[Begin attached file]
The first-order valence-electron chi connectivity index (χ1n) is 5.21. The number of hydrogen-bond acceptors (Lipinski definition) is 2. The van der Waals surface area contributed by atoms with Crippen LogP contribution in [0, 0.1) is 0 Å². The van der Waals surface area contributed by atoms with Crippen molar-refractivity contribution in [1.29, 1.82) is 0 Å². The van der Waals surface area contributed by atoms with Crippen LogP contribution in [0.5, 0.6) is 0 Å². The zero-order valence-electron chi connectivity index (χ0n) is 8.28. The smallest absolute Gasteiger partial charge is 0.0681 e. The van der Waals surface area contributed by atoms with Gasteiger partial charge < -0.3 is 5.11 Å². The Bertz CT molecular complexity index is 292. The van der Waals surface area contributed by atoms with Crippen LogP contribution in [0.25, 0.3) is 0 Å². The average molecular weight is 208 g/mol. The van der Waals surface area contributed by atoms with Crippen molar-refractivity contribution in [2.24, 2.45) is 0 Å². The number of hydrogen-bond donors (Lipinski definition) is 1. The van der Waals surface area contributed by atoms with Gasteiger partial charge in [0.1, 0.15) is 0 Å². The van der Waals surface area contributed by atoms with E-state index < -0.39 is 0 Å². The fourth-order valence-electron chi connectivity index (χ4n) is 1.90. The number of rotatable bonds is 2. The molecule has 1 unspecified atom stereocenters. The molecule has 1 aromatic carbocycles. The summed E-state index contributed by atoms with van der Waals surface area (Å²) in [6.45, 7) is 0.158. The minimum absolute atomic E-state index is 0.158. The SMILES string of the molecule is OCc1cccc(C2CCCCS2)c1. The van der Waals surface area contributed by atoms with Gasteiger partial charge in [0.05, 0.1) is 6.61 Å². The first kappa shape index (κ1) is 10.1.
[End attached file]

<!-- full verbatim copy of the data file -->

The first-order valence-electron chi connectivity index (χ1n) is 5.21. The number of hydrogen-bond acceptors (Lipinski definition) is 2. The van der Waals surface area contributed by atoms with Crippen LogP contribution in [0, 0.1) is 0 Å². The van der Waals surface area contributed by atoms with Crippen molar-refractivity contribution in [1.29, 1.82) is 0 Å². The van der Waals surface area contributed by atoms with Crippen LogP contribution in [0.5, 0.6) is 0 Å². The zero-order valence-electron chi connectivity index (χ0n) is 8.28. The smallest absolute Gasteiger partial charge is 0.0681 e. The van der Waals surface area contributed by atoms with Gasteiger partial charge < -0.3 is 5.11 Å². The Bertz CT molecular complexity index is 292. The van der Waals surface area contributed by atoms with Crippen LogP contribution in [0.25, 0.3) is 0 Å². The average molecular weight is 208 g/mol. The van der Waals surface area contributed by atoms with Crippen molar-refractivity contribution in [2.24, 2.45) is 0 Å². The number of hydrogen-bond donors (Lipinski definition) is 1. The van der Waals surface area contributed by atoms with Gasteiger partial charge in [0.1, 0.15) is 0 Å². The van der Waals surface area contributed by atoms with E-state index < -0.39 is 0 Å². The fourth-order valence-electron chi connectivity index (χ4n) is 1.90. The number of rotatable bonds is 2. The molecule has 1 unspecified atom stereocenters. The molecule has 1 aromatic carbocycles. The summed E-state index contributed by atoms with van der Waals surface area (Å²) in [6.45, 7) is 0.158. The minimum absolute atomic E-state index is 0.158. The SMILES string of the molecule is OCc1cccc(C2CCCCS2)c1. The van der Waals surface area contributed by atoms with Gasteiger partial charge in [0.05, 0.1) is 6.61 Å². The first kappa shape index (κ1) is 10.1.